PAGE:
– Don’t be afraid to ask A LOT of questions before you choose an agent. Ask them the following things: what is their marketing strategy? How much does their marketing strategy cost (for example, the cost for internet listing your property will vary depending on what size ad you choose and which websites it’s listed on)? What does each part of the marketing strategy cost (the internet listing, the neighbourhood pamphlet drop, the For Sale sign outside your house costs less if you don’t have photos and text on it, etc)? Are they willing to negotiate down their commission? At what stage do you have to pay for the marketing? DON’T pay for it until your house is sold – it should come out of the deposit from the buyer. At what stage do they receive their commission? Again, it should come out of the deposit from the buyer. Who will be supervising the open for inspections and how many staff will be there during inspections? You are perfectly within your rights to request that the agent you are listing your house with is the agent at your open for inspections. If they say they won’t be the one there, ask them why. Why do they get your commission but aren’t there when prospective buyers are walking through it? Ask them what the situation will be with giving them access to your house keys – who will have access to those keys and when? FYI – don’t give then a key with your address on the keychain – a good agent will tell you not to do this.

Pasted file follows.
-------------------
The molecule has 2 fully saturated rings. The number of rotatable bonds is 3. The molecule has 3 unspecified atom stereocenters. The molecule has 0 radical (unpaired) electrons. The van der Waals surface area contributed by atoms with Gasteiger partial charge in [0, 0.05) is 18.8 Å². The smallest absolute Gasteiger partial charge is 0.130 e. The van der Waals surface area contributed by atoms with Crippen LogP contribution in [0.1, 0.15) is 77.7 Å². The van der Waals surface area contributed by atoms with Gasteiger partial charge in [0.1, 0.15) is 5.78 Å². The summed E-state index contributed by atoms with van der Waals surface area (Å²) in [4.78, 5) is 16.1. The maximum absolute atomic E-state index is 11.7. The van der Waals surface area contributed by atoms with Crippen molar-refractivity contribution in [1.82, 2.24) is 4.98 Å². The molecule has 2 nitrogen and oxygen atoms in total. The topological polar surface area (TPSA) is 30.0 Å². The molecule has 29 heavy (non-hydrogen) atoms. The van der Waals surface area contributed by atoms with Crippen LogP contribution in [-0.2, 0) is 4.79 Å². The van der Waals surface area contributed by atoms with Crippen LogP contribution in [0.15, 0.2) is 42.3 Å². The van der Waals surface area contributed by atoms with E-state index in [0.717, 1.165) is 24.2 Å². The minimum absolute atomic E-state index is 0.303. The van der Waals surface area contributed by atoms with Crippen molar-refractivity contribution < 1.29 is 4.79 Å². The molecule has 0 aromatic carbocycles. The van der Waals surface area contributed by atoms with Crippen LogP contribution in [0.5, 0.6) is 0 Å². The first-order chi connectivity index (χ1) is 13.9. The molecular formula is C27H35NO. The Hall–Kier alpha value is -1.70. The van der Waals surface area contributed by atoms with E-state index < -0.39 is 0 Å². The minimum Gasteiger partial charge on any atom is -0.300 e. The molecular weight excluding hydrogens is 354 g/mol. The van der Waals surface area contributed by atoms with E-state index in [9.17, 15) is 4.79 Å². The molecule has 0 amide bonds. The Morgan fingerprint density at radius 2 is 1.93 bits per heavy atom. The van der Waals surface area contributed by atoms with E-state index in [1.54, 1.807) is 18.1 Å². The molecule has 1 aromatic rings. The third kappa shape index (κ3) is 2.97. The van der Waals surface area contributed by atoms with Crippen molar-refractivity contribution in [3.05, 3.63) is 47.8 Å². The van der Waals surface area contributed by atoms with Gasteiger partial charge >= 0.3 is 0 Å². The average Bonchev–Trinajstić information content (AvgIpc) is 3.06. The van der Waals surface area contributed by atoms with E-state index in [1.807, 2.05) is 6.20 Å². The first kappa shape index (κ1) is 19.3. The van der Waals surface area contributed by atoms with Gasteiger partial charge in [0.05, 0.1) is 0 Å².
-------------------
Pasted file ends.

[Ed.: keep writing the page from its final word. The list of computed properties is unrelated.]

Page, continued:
– Don’t be afraid to request certain parts of their marketing strategy be excluded. For example, we opted not to do the neighbourhood pamphlet drop. Despite our agent saying it can be a successful selling tool (ie, someone in the neighbourhood is looking for a place for a family member, sees our pamphlet and comes to have a look), we chose not to do it. Why? Because when we get those pamphlets in our letterbox we file them directly in the recycling bin without looking at them. We felt it was an expense that was unnecessary, and opting not to do it didn’t hurt our chances of selling.